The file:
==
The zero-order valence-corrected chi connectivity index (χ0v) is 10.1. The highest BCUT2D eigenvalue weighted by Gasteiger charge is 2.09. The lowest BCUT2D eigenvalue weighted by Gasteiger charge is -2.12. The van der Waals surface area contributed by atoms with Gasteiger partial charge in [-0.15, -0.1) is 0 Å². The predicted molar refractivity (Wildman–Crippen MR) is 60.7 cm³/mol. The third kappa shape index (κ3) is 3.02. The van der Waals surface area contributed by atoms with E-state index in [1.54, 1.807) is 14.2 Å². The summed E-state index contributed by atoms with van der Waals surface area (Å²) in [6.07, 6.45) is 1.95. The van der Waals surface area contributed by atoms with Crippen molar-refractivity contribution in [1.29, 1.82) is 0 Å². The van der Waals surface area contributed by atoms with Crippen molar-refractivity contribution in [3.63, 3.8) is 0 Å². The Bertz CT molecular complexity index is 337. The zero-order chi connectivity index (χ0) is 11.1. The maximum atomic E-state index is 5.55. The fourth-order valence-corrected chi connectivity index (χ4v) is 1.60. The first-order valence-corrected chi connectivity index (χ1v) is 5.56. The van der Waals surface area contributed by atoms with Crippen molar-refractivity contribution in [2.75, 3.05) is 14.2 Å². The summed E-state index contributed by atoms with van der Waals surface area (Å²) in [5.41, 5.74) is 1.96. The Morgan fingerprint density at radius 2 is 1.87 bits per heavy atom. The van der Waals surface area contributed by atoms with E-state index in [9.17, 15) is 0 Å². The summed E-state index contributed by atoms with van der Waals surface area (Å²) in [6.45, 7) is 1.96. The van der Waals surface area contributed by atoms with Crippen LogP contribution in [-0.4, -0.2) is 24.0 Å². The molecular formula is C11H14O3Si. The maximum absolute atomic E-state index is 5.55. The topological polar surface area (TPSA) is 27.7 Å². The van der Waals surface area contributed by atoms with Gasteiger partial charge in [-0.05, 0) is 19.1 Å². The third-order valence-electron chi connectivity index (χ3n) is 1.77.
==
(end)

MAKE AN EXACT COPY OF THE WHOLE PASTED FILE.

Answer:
The zero-order valence-corrected chi connectivity index (χ0v) is 10.1. The highest BCUT2D eigenvalue weighted by Gasteiger charge is 2.09. The lowest BCUT2D eigenvalue weighted by Gasteiger charge is -2.12. The van der Waals surface area contributed by atoms with Gasteiger partial charge in [-0.15, -0.1) is 0 Å². The predicted molar refractivity (Wildman–Crippen MR) is 60.7 cm³/mol. The third kappa shape index (κ3) is 3.02. The van der Waals surface area contributed by atoms with E-state index in [1.54, 1.807) is 14.2 Å². The summed E-state index contributed by atoms with van der Waals surface area (Å²) in [6.07, 6.45) is 1.95. The van der Waals surface area contributed by atoms with Crippen molar-refractivity contribution in [1.29, 1.82) is 0 Å². The van der Waals surface area contributed by atoms with Crippen molar-refractivity contribution in [3.63, 3.8) is 0 Å². The Bertz CT molecular complexity index is 337. The zero-order chi connectivity index (χ0) is 11.1. The maximum atomic E-state index is 5.55. The fourth-order valence-corrected chi connectivity index (χ4v) is 1.60. The first-order valence-corrected chi connectivity index (χ1v) is 5.56. The van der Waals surface area contributed by atoms with Crippen molar-refractivity contribution in [2.75, 3.05) is 14.2 Å². The summed E-state index contributed by atoms with van der Waals surface area (Å²) in [5.41, 5.74) is 1.96. The Morgan fingerprint density at radius 2 is 1.87 bits per heavy atom. The van der Waals surface area contributed by atoms with E-state index in [9.17, 15) is 0 Å². The summed E-state index contributed by atoms with van der Waals surface area (Å²) in [6.45, 7) is 1.96. The van der Waals surface area contributed by atoms with Crippen LogP contribution in [-0.4, -0.2) is 24.0 Å². The molecular formula is C11H14O3Si. The maximum absolute atomic E-state index is 5.55. The topological polar surface area (TPSA) is 27.7 Å². The van der Waals surface area contributed by atoms with Gasteiger partial charge in [-0.05, 0) is 19.1 Å². The third-order valence-electron chi connectivity index (χ3n) is 1.77.